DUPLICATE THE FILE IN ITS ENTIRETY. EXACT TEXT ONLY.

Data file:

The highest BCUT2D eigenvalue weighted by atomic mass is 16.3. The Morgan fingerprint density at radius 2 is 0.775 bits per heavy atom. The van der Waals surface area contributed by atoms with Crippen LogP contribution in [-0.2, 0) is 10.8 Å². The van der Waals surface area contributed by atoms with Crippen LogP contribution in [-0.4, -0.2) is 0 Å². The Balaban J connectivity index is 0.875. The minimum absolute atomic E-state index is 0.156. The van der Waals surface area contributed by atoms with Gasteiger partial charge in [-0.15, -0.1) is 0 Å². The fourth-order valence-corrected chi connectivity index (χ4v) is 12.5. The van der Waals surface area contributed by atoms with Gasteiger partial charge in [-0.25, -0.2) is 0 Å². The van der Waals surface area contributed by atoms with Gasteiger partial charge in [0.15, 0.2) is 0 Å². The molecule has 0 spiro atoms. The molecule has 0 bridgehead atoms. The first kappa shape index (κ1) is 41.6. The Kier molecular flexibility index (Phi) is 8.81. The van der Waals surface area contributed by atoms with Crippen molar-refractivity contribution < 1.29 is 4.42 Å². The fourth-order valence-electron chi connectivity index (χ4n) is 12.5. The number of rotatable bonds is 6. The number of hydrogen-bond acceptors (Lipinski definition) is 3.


The highest BCUT2D eigenvalue weighted by atomic mass is 16.3. The Morgan fingerprint density at radius 2 is 0.775 bits per heavy atom. The van der Waals surface area contributed by atoms with Crippen LogP contribution in [-0.2, 0) is 10.8 Å². The van der Waals surface area contributed by atoms with Crippen LogP contribution in [-0.4, -0.2) is 0 Å². The Balaban J connectivity index is 0.875. The minimum absolute atomic E-state index is 0.156. The van der Waals surface area contributed by atoms with Gasteiger partial charge in [-0.15, -0.1) is 0 Å². The fourth-order valence-corrected chi connectivity index (χ4v) is 12.5. The van der Waals surface area contributed by atoms with Gasteiger partial charge in [-0.25, -0.2) is 0 Å². The van der Waals surface area contributed by atoms with Gasteiger partial charge in [0.15, 0.2) is 0 Å². The molecule has 0 spiro atoms. The molecule has 0 bridgehead atoms. The first kappa shape index (κ1) is 41.6. The Kier molecular flexibility index (Phi) is 8.81. The van der Waals surface area contributed by atoms with Crippen molar-refractivity contribution < 1.29 is 4.42 Å². The fourth-order valence-electron chi connectivity index (χ4n) is 12.5. The number of rotatable bonds is 6. The number of hydrogen-bond acceptors (Lipinski definition) is 3.